Forget China, our competition is Bangladesh now. Only PM doesn’t acknowledge this

If we don’t talk about the fact that an average Indian today earns less than a Bangladeshi, will the fact vanish? No. But the daily news cycle is filled with jubilation at activists being locked up

The automobile sector is half of India’s total manufacturing sector. But its share slipped to 13% in 2021, resulting in massive job losses (Representative Photo)
The automobile sector is half of India’s total manufacturing sector. But its share slipped to 13% in 2021, resulting in massive job losses (Representative Photo)
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Aakar Patel

The average Gross Domestic Product per person of the world is $12,200 per year. This is about Rs 9.6 lakh per year or Rs.80,000 per person per month. Meaning that if we take the entire world’s GDP, all goods and services and divide it by the world’s population we get the numbers above.

In 2013, Bangladesh’s GDP per person was $981 and India’s was $1,449. This lead has always been present and India has always been ahead of Bangladesh. When after the war of 1971 Bangladesh was born it was seen by many as an unviable state, meaning that it would never be economically productive enough to sustain itself.

The famous American Secretary of State Henry Kissinger is said to have referred to Bangladesh as a ‘basket case’.

After 2014, Bangladesh began to catch up with India. In 2016 the numbers were almost even (Bangladesh $1,679, India $1,732). Then we were even and then Bangladesh went ahead. In 2021, according to the World Bank’s data Bangladesh was at USD 2,503 while India is at USD 2,277. Today the average person in Bangladesh makes about Rs. 2 lakh per year (Rs.16,000 per month) while the average Indian makes Rs. 1.8 lakh per year.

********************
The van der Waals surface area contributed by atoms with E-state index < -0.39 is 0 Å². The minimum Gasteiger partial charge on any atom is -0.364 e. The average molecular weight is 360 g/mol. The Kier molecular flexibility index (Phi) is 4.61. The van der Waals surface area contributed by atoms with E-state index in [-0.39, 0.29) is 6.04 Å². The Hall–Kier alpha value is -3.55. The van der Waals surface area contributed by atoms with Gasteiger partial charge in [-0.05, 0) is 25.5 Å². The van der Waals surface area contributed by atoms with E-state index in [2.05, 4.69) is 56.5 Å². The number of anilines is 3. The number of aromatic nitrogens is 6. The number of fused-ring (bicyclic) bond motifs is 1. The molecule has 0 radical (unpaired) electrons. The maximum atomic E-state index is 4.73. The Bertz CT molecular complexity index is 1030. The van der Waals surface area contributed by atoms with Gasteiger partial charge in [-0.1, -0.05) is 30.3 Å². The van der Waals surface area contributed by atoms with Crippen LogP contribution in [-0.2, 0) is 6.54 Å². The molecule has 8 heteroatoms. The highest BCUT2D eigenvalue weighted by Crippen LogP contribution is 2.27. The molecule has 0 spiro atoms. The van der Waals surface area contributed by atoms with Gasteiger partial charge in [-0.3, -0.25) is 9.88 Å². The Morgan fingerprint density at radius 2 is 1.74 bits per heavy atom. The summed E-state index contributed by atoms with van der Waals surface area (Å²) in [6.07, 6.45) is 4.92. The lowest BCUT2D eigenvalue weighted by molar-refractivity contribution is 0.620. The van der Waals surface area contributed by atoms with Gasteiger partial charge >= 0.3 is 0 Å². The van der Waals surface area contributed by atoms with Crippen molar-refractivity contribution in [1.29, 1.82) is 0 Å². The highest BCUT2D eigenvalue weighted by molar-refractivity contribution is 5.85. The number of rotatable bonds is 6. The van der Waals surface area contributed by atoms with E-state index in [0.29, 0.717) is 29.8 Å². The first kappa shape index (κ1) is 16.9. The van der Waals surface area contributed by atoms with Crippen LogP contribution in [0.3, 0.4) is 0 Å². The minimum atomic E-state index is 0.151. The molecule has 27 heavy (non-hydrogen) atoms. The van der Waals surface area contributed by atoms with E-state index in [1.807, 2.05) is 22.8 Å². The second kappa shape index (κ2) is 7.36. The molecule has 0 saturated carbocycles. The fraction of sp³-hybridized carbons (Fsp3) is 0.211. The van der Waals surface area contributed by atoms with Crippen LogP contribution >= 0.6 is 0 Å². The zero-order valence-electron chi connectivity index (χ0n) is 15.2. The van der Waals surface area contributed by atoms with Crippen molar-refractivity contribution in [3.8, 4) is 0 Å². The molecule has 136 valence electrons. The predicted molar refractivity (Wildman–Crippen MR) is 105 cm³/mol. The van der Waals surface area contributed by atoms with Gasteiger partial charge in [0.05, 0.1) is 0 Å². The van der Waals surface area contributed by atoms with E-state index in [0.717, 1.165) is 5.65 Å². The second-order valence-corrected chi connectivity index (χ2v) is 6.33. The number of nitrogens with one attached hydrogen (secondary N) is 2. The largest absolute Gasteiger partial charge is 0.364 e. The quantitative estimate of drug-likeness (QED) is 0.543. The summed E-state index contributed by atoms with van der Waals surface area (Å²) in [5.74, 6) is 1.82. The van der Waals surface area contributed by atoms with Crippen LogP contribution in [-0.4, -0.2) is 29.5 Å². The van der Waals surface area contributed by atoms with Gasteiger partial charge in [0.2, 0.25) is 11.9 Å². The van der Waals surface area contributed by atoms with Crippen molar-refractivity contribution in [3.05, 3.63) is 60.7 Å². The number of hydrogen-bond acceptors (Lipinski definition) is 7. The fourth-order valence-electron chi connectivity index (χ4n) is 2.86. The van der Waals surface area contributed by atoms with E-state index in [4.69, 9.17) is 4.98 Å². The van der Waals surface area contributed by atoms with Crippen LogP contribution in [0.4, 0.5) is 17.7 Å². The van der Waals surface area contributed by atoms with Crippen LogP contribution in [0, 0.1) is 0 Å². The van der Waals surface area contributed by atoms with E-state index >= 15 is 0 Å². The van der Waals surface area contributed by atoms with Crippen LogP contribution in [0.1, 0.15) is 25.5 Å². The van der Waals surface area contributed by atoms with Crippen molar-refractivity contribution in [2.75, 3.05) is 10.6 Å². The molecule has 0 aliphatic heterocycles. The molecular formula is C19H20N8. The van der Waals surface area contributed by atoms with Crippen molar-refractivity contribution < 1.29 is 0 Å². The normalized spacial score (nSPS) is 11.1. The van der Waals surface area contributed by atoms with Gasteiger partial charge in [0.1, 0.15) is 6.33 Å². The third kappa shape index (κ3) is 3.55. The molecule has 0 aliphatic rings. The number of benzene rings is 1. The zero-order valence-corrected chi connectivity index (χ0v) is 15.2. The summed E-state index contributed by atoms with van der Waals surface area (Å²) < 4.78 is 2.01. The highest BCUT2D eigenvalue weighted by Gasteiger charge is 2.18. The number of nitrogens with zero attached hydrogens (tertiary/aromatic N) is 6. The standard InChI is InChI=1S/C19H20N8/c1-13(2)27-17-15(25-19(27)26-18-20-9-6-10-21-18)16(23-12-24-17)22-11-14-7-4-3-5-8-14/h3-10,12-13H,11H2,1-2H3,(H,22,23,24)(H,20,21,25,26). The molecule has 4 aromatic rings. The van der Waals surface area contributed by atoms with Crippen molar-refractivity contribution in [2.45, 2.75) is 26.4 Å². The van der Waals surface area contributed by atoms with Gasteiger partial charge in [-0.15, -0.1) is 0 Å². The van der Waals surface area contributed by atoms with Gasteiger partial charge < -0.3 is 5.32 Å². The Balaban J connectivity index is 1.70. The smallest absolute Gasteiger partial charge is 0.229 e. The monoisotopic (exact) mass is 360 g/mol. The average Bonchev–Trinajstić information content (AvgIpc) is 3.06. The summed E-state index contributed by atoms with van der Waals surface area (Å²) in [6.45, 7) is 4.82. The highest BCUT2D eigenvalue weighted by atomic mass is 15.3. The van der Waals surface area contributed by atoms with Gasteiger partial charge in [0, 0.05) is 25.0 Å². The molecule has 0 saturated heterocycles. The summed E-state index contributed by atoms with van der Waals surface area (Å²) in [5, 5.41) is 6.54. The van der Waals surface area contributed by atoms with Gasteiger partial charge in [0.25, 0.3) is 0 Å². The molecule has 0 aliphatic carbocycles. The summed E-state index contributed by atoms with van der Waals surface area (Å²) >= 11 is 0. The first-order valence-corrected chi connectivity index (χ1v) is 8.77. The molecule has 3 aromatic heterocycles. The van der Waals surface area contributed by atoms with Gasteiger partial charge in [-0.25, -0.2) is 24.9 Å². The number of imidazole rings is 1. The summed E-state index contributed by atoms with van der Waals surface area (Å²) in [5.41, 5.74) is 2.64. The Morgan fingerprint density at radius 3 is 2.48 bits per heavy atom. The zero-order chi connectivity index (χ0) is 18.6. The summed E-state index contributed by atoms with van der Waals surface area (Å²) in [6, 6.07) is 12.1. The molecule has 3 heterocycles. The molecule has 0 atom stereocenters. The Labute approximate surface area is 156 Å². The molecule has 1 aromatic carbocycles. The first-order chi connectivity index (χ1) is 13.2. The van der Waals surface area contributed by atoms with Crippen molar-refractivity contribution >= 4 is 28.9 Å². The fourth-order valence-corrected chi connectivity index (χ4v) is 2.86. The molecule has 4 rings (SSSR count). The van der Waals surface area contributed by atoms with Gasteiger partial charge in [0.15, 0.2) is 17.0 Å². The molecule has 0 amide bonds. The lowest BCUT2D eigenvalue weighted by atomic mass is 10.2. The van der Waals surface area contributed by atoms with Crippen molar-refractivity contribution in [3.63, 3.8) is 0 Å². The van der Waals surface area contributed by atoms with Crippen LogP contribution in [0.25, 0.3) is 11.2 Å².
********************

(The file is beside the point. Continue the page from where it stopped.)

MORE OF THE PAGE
The International Monetary Fund (IMF) says that for the foreseeable future Bangladesh is expected to be ahead of India.

Now, a few things need to be addressed. First while all of us here must be disappointed with our own performance we should acknowledge and applaud what Bangladesh has achieved. From being seen as a basket case to going on to become a global champion in garments exports would not have been easy, but they have achieved it.

The next thing to do is to ask where we have gone wrong. This is not easy to do. India does not acknowledge that it is doing badly when it comes to economic growth. If one listens to the speeches of the prime minister or looks at the narrative in the media it is not one that is reflective of the numbers we have seen above.

India is the ‘fastest growing major economy’ and that is the end of that. We have no problems and therefore there is neither the need to reflect on our position and certainly there is no cause to see what needs to be corrected.

If we don’t talk about the fact that Bangladesh has overtaken us then the problem doesn’t exist. And yet it does.